Before I get to the real point of this letter, let me first start off by saying thank you. I realize your primary job is to see to it that the hundreds of passengers sharing the giant tube in the sky with you arrive safely at their final destinations. And I appreciate that. I really do. In this category I would give you an A+ since I’ve always arrived in one piece and mostly uninjured after each flight.
Sure, I’ve had the occasional bumped head upon standing up in the row built for people who are 4’11” or shorter. And yes, at times I’ve banged my thigh on the arm rests while walking through the aisle dragging a carry-on that was probably just a little larger than allowed, but these misfortunes are of no fault to you. Truth be told, I’m clumsy. Quite clumsy actually. I can’t remember the last time I didn’t have at least one bruise somewhere on my body. But I digress.
Airplane Intercom Issue
The day I started hating the intercom
All that changed on our flight back to the United States from Belize. Our 17-month-old daughter was exhausted. She had been up all day without a nap, and to make matters worse, our flight was delayed – further exasperating her level of exhaustion and crankiness. After having a huge meltdown in the airport as we prepared to board, I was able to get Avery calmed down, and alas she was peacefully sleeping in my lap during the flight. She was PASSED OUT, limbs sprawled in every direction. My husband and I gave each other mental high fives commending ourselves for our exceptional traveling skills as parents.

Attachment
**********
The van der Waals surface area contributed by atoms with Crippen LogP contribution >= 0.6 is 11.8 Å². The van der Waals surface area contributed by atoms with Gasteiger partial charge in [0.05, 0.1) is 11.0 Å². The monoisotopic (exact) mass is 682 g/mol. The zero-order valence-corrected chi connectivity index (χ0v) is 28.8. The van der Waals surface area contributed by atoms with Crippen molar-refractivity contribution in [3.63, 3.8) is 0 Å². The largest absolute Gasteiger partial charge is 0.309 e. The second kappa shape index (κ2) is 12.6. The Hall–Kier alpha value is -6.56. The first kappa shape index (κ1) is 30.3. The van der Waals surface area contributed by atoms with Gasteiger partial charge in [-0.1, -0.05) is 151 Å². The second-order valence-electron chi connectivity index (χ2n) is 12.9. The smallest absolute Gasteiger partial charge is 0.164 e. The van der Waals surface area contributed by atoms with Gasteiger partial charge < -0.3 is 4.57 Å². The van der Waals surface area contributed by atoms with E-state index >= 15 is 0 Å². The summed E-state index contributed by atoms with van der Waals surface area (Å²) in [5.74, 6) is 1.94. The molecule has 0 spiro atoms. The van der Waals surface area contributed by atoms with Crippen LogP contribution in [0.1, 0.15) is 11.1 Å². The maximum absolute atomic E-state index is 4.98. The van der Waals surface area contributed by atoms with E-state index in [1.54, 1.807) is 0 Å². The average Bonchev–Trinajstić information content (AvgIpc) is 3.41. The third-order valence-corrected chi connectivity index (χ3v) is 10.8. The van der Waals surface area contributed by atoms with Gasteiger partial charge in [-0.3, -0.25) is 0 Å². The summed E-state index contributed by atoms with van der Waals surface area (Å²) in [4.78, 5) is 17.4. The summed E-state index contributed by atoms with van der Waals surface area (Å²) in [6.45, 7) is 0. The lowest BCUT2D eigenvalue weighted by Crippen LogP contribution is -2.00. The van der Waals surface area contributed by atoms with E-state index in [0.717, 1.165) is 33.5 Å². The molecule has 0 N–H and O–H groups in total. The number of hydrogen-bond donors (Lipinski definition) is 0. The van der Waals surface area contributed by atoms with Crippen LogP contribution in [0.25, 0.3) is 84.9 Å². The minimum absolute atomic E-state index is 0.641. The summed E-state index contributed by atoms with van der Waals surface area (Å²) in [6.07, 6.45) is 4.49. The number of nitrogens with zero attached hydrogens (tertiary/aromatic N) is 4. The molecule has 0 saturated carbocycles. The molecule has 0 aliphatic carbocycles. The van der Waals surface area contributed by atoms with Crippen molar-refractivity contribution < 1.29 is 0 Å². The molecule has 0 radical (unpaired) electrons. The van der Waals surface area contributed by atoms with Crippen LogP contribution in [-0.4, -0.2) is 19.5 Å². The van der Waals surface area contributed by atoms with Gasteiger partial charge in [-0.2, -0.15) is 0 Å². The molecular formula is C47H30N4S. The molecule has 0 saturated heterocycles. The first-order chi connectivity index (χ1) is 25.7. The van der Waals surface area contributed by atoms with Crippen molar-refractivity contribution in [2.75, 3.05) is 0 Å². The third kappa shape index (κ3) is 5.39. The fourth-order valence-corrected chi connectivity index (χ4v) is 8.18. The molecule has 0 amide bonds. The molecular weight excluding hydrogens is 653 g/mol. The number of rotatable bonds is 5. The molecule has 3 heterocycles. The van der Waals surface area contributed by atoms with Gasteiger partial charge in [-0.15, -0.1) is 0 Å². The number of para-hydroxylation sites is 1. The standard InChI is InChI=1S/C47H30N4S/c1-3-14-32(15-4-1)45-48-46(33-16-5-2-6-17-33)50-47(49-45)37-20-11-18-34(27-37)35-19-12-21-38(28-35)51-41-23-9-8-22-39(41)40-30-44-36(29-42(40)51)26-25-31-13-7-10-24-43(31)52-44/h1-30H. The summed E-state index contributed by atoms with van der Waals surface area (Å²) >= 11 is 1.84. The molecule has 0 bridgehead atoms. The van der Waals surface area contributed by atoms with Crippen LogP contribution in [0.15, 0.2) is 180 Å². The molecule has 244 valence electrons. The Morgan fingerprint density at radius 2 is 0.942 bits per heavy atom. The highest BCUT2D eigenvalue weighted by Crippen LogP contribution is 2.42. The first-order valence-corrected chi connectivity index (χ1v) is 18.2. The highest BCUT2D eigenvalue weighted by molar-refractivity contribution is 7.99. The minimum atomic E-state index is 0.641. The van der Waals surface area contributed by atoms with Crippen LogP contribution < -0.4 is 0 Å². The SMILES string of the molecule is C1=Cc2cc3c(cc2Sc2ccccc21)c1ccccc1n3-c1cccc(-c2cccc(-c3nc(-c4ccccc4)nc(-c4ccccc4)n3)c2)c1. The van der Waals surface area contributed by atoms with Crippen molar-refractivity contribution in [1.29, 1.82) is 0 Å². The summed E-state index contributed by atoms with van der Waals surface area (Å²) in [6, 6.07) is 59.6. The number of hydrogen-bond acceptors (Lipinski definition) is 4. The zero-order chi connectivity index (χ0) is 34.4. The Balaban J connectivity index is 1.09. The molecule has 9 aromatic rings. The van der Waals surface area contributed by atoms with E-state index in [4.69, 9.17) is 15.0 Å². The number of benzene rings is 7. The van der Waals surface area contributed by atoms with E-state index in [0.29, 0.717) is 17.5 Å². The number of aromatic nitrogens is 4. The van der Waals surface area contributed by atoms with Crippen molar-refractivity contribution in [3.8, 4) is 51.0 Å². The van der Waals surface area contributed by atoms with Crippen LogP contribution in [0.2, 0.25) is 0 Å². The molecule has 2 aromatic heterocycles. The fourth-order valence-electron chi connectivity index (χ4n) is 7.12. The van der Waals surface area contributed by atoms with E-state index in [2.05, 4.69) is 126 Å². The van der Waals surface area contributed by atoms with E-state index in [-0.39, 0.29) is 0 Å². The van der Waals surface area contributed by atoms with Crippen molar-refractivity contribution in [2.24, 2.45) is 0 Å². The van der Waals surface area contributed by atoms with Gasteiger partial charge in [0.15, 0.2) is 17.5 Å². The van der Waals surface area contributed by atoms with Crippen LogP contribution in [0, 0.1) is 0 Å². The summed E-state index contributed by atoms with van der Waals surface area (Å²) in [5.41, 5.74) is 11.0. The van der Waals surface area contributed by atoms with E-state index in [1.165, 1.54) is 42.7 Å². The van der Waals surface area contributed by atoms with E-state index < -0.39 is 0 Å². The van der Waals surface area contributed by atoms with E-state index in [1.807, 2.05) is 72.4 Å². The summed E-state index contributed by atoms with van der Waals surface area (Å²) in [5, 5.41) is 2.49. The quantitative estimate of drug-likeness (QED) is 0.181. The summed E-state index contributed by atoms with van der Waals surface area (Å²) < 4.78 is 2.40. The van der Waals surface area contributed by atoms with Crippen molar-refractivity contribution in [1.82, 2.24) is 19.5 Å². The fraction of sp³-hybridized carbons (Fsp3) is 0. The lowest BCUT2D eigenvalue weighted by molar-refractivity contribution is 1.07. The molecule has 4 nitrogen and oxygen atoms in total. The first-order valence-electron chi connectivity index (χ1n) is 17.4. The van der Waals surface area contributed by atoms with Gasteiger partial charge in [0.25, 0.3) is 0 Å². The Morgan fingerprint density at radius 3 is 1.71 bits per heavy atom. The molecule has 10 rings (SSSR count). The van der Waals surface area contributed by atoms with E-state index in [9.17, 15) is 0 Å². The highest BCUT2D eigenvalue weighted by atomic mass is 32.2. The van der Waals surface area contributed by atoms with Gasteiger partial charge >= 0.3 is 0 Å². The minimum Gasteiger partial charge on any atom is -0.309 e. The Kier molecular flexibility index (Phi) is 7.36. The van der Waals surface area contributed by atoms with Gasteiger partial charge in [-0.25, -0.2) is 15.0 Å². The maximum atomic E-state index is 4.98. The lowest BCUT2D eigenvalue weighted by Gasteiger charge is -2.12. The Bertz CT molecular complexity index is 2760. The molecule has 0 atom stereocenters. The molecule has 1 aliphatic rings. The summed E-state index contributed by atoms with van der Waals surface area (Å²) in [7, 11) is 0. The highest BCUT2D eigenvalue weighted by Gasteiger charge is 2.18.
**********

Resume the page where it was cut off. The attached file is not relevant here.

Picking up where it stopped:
But about one hour into the flight, our traveling/parenting skills were put to a big test when the pilot’s booming voice came roaring through the intercom overhead. He was so loud that I could have probably heard him from our seats in coach without the freaking intercom. Seriously pilot, who the heck did you think you were talking to? My 85-year-old grandmother?! Trust me, she was not on the plane.
My daughter’s limp, sleeping body jumped in a startle as he began
talking yelling. I tried to cover Avery’s ears, but it was too late. She was not only scared, she was now wide awake and utterly pissed about it. She obviously wanted to voice her frustration, but doesn’t know how to blog or write a strongly worded letter… So instead, she let out the shrillest wail informing the entire cabin of her disapproval of the pilot’s lack of volume control. The only thing more audible than our loud-mouthed pilot was the cry bellowing from our disgruntled toddler. She was in a full-fledged fit. Her back arched as she went from crying to straight up screaming. Nothing would console her.
We tried holding her, putting her down, feeding her, giving her toys, reading to her, playing with her… We tried walking with her, bouncing her, distracting her with cartoons, we tried snacks again. Nothing was working. I felt the stress and anxiety bubbling up to a boiling point as I tried to ignore the eye daggers being thrown in my direction from nearby passengers.
Finally, after what seemed like an eternity, we were able to get our startled, cranky, sleep-deprived little traveler to pipe down. She sat in the floor in front of our seat and proceeded to pull everything out of our carry-on bag. At this point, I didn’t care. I was mentally and emotionally spent and would have let her do whatever she wanted if it kept her quiet. That is likely the reason we walked off the flight without our camera, which is still missing and probably gone forever. (Thanks a lot pilot.)